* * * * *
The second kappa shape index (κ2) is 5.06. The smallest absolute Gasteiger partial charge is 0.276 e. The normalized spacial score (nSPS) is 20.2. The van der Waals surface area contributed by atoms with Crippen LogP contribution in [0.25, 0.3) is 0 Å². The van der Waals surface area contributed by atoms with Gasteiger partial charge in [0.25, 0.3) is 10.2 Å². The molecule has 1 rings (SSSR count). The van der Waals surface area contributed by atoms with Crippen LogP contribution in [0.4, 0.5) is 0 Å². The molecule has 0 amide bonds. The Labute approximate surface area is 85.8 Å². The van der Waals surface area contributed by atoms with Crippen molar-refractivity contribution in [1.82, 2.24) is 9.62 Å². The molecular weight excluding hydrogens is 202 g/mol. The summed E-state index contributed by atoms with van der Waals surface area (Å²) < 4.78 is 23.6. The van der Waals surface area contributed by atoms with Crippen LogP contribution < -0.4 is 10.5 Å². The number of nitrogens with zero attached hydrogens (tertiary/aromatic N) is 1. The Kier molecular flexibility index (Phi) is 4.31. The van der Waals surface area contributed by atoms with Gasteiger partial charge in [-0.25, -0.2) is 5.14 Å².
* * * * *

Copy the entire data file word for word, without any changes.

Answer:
The second kappa shape index (κ2) is 5.06. The smallest absolute Gasteiger partial charge is 0.276 e. The normalized spacial score (nSPS) is 20.2. The van der Waals surface area contributed by atoms with Crippen LogP contribution in [0.25, 0.3) is 0 Å². The van der Waals surface area contributed by atoms with Gasteiger partial charge in [0.25, 0.3) is 10.2 Å². The molecule has 1 rings (SSSR count). The van der Waals surface area contributed by atoms with Crippen LogP contribution in [0.4, 0.5) is 0 Å². The molecule has 0 amide bonds. The Labute approximate surface area is 85.8 Å². The van der Waals surface area contributed by atoms with Crippen molar-refractivity contribution in [1.82, 2.24) is 9.62 Å². The molecular weight excluding hydrogens is 202 g/mol. The summed E-state index contributed by atoms with van der Waals surface area (Å²) < 4.78 is 23.6. The van der Waals surface area contributed by atoms with Crippen LogP contribution < -0.4 is 10.5 Å². The number of nitrogens with zero attached hydrogens (tertiary/aromatic N) is 1. The Kier molecular flexibility index (Phi) is 4.31. The van der Waals surface area contributed by atoms with Gasteiger partial charge in [-0.25, -0.2) is 5.14 Å².